Program councils respond to the “freezing” of their respective programs
The Philosophy Program Council (PhPC), Broadcast Journalism Program Council (BJPC), and Applied Mathematics Program Council (AMPC) appealed against the “freezing” of their respective programs for the academic year (AY) 2020-2021.
Due to the declining number of enrollees, Bachelor of Arts (AB) in Philosophy, AB in Broadcast Journalism, and Bachelor of Science (BS) in Applied Mathematics failed to meet the block quotas.
In an email interview with The HERALDO FILIPINO, PhPC stated that “the decision to dissolve the Philosophy program” shows “lack of consideration for the thoughts and situation of the students”.
“[PhPC] condemns the university’s treatment of the affected students, who were forced to make a decision with regards to their education on such short notice,” their statement reads.
Additionally, AMPC supported the first-year students affected by the freezing of BS in Applied Math, pushing to reopen their program this AY.
Meanwhile, after exchanging multiple emails with the administration, BJPC showed their understanding of the University’s decision to temporarily freeze the program in order to recover from its losses during the pandemic.
[OFFICIAL STATEMENT OF THE BROADCAST JOURNALISM PROGRAM COUNCIL]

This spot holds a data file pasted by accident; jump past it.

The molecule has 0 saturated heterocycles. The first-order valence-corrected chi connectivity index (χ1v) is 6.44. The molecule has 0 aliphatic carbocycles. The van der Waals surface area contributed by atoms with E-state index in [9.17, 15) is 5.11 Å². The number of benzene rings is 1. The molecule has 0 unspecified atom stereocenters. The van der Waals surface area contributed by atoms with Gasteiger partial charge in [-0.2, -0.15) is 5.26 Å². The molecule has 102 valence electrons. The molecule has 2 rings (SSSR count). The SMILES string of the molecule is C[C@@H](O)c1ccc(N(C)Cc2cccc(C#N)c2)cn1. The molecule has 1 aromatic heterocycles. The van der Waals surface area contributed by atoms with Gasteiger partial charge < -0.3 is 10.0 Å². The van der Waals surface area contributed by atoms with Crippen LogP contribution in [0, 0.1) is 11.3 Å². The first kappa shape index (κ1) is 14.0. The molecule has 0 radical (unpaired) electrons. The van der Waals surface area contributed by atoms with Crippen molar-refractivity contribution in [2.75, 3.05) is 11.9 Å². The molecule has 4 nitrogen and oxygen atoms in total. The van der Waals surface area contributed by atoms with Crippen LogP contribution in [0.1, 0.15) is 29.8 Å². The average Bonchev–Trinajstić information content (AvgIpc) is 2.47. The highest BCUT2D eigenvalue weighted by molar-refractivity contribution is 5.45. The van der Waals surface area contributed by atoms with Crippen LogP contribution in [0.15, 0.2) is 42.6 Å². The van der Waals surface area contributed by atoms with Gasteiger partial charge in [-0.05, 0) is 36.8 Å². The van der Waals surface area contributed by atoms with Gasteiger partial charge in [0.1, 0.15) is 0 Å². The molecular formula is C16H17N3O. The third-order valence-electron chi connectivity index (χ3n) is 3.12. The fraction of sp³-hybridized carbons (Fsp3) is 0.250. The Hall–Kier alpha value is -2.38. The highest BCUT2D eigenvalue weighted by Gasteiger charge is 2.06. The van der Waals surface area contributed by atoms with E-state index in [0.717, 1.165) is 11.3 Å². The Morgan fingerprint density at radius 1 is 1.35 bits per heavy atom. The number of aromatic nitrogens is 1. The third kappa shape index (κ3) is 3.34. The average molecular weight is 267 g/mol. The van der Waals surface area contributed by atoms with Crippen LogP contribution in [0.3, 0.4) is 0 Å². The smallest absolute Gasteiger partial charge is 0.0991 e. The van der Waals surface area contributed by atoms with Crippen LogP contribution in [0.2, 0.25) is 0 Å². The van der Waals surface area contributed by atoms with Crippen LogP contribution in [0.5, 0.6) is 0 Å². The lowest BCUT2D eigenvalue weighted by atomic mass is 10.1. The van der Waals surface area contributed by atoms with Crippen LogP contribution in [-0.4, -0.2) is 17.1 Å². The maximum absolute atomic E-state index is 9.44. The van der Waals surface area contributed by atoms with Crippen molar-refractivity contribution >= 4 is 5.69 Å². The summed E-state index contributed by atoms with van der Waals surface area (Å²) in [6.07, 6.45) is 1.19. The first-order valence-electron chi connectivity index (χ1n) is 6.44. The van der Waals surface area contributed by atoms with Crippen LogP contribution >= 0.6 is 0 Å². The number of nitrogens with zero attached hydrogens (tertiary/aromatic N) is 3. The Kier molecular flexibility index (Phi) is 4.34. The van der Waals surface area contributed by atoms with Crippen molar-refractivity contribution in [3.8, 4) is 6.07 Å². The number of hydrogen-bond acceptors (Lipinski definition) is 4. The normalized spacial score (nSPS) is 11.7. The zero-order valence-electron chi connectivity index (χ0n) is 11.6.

For the meantime, we will be taking this time to…
Posted by Broadcast Journalism Program Council on Thursday, August 27, 2020
Program council dissolution reports
PhPC, BJPC, and AMPC shared similar concerns about the lack of official announcement on the supposed freezing of programs.
When asked about how they were notified about the issue, PhPC stated that they heard it from incoming first-year students who voiced out their concerns after receiving an email from the Office of the Assistant Vice Chancellor for Academic Services (OAVCAS) under the Office of the Vice-Chancellor for Academic and Research (OVCAR).
BJPC was also informed by their incoming first-year students, adding that the Center of Academics and Scholarships (CAS) emailed them as well.
Aside from a list of alternative courses to enroll in, the email sent to them mentioned that “with the low turnout of enrollees, continuing with the program will result in higher fees on the part of the student which we certainly wish to avoid”.
Prior to the release of BJPC’s statement and PhPC’s grievance letter, the program councils took initiative to coordinate with the incoming students to gather more information about their concerns, before finally raising the issue to the administration.
AMPC also submitted a letter of appeal to the OVCAR along with a letter from first-year students, and a program alumni on August 26. Additionally, PhPC wrote to the Brother President Augustine “Gus” Boquer, Commission on Higher Education (CHED), and OAVCAS as a formal presentation of the temporary freeze difficulties for students, especially for its academic scholars.